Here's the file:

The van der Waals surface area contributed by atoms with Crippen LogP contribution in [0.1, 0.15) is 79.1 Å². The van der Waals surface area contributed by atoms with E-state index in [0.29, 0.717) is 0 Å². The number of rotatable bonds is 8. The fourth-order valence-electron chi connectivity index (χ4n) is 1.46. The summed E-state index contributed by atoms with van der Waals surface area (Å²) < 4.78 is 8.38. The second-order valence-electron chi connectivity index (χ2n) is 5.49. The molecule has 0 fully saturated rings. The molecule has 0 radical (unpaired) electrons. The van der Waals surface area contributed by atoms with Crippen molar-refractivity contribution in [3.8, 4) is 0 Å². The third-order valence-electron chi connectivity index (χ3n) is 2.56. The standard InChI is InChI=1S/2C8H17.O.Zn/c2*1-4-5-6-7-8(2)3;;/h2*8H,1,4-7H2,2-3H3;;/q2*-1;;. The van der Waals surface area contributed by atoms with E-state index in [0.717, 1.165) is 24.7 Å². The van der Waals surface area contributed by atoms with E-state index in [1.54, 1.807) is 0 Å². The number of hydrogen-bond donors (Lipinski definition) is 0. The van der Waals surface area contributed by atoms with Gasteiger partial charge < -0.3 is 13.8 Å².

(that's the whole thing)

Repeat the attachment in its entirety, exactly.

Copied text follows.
The van der Waals surface area contributed by atoms with Crippen LogP contribution in [0.1, 0.15) is 79.1 Å². The van der Waals surface area contributed by atoms with E-state index in [0.29, 0.717) is 0 Å². The number of rotatable bonds is 8. The fourth-order valence-electron chi connectivity index (χ4n) is 1.46. The summed E-state index contributed by atoms with van der Waals surface area (Å²) < 4.78 is 8.38. The second-order valence-electron chi connectivity index (χ2n) is 5.49. The molecule has 0 fully saturated rings. The molecule has 0 radical (unpaired) electrons. The van der Waals surface area contributed by atoms with Crippen molar-refractivity contribution in [3.8, 4) is 0 Å². The third-order valence-electron chi connectivity index (χ3n) is 2.56. The standard InChI is InChI=1S/2C8H17.O.Zn/c2*1-4-5-6-7-8(2)3;;/h2*8H,1,4-7H2,2-3H3;;/q2*-1;;. The van der Waals surface area contributed by atoms with E-state index in [0.717, 1.165) is 24.7 Å². The van der Waals surface area contributed by atoms with E-state index in [1.54, 1.807) is 0 Å². The number of hydrogen-bond donors (Lipinski definition) is 0. The van der Waals surface area contributed by atoms with Gasteiger partial charge < -0.3 is 13.8 Å².